Six years ago, then–media sales executive Travis Weige decided he needed a lifestyle change. “I was working in front of a computer 40 to 60 hours a week or always on a plane,” he says. "I wanted to spend more time with my family." So on a whim, he started watching knife-making videos on YouTube, and knife making became his new hobby. Turns out, he had a knack for creating custom knives out of the highest-quality steel and wood.
After about three years of honing his craft, which included making knives in his spare time, reading every knife-making book he could get his hands on, and taking a course at the American Bladesmith Society in Arkansas, Weige decided to make the jump to being a knife maker full-time in September 2014.
Today, his random hobby is a full-fledged business, and Weige is one of the most revered knife craftsman in the United States, with a 14-month waiting list for his custom Weige Knives creations. And the best part? “Now I work from home, so I can pick my kids up from school and play with them outside in the afternoon,” he says.
What makes your knives different?
They are traditional knives, which is difficult to do. It's kind of like chipping away all the stuff you don’t need in a knife to make a basic, streamlined knife. And I was one of the first to allow customers to choose almost all their materials. Most knife makers just build the knife and sell it; they don’t have a customer in mind. But eight out of 10 knives we build are already sold.
Who is your ideal customer?
I like to make knives for butchers, people who abuse knives and put them through the test. But if you have enough time and money, I can build you anything, from a hunting knife to a Santoku knife. Except it must be a practical, everyday knife—not a trophy or something you show off and don’t use. I always email customers a few months after they've received their knife to see how it is going. Some of them tell me that the knife is just too pretty to use, and that hurts my heart.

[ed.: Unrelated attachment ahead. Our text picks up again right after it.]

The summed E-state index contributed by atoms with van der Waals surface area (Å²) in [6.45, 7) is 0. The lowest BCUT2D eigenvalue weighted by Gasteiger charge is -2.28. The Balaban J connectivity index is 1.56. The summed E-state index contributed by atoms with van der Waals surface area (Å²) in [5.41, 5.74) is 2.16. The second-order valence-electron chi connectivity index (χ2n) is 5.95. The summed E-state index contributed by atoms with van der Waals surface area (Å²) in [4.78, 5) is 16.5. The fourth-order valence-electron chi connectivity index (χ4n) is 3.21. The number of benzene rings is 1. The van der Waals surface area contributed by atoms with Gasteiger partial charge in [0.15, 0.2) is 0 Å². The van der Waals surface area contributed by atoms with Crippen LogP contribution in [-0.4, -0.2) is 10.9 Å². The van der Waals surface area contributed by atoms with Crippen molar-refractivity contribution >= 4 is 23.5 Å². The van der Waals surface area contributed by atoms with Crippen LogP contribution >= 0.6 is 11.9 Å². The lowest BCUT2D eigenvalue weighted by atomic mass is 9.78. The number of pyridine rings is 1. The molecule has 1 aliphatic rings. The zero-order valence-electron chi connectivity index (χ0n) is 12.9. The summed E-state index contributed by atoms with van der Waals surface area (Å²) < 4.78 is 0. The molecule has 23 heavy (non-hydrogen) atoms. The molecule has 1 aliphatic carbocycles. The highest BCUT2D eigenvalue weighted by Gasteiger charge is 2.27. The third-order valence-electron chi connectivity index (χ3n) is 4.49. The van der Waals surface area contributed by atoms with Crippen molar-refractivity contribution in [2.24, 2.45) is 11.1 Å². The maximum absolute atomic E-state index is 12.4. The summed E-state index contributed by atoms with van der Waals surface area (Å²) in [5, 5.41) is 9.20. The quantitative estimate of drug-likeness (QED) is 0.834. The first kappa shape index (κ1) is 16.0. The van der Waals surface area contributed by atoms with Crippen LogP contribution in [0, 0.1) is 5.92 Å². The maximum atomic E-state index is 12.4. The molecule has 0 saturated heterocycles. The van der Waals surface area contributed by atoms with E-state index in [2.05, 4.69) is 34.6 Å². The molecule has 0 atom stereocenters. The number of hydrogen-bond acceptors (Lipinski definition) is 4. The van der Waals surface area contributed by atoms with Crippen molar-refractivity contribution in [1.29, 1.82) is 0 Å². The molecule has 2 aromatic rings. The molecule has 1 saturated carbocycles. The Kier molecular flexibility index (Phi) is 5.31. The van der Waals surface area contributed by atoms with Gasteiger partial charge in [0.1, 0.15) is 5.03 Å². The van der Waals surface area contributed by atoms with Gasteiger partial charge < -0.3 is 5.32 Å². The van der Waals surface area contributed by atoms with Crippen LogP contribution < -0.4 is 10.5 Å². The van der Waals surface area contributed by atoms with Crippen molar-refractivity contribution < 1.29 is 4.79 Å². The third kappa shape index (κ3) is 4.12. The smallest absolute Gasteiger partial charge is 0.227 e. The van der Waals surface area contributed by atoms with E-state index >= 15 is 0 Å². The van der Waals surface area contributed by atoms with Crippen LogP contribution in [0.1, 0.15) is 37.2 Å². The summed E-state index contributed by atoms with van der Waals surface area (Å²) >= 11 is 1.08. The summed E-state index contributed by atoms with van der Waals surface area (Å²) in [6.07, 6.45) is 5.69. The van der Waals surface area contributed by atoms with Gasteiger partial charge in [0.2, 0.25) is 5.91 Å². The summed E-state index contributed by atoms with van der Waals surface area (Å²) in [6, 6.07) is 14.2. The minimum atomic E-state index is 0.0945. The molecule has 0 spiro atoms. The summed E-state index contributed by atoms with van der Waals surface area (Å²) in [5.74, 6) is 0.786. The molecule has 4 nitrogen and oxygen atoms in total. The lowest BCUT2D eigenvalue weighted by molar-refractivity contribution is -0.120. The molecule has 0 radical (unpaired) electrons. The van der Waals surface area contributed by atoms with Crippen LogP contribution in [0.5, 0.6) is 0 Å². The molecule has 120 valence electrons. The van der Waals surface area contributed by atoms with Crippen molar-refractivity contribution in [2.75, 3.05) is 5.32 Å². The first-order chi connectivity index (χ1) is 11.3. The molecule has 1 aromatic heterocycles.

Tell me about the line of knives you make for Kettle & Brine.
It's a Weige Knives exclusive—I don’t build them for anyone else. Each has a brass bolster, a traditional walnut handle sourced from a mill in Georgetown, and a unique black-and-white striped liner. It’s one of my favorites, though it is one of the most difficult to build. Brass is difficult to work with, but I still love it.
Do you have a dream person or company you’d like to make knives for?
My favorite chef is Jacques Pepin. He’s so cool and calm. I like his show, and I have his cookbook. It’s so ambitious—it has snails in it. I’d like to make him a chef’s knife.
Do you cook?
I do. I use my knives every day. I try to keep it simple. I use three knives: a paring knife, a chef’s knife and a utility knife. And I make my wife any knife she wants.
What is your at-home cooking ritual?
I get up very early in the morning and start my day off with an espresso, or three. My wife bought me a Nespresso machine for my birthday years back, and since then I rarely drink coffee. I'll have two to four espressos each morning, depending on how early I rise. As for cooking, our only real rituals are Taco Tuesday and Sunday dinner. We may not do Taco Tuesday each week, but we do Sunday dinner consistently. I enjoy making an in-depth meal on the weekend that will leave me with leftovers during the work week. I'll pull a recipe from Jack Allen's cookbook or Jacques Pepin's cookbook to try something different. That is really the only day I have time to make a meal that takes a while.
Any new projects on the horizon?
Texas Monthly recently started selling our knives online. And we are in talks with large retailers to make home editions of our knives. These would be higher-quality American steel knives for an affordable price, in the $200-$300 range. That will probably start in 2018; we are laying that foundation now.
Did you ever think watching YouTube videos would turn into this?
Every single day that I am making knives, I think it is weird. Never in a million years would I have thought I’d be one of the most sought-after knife makers in the U.S.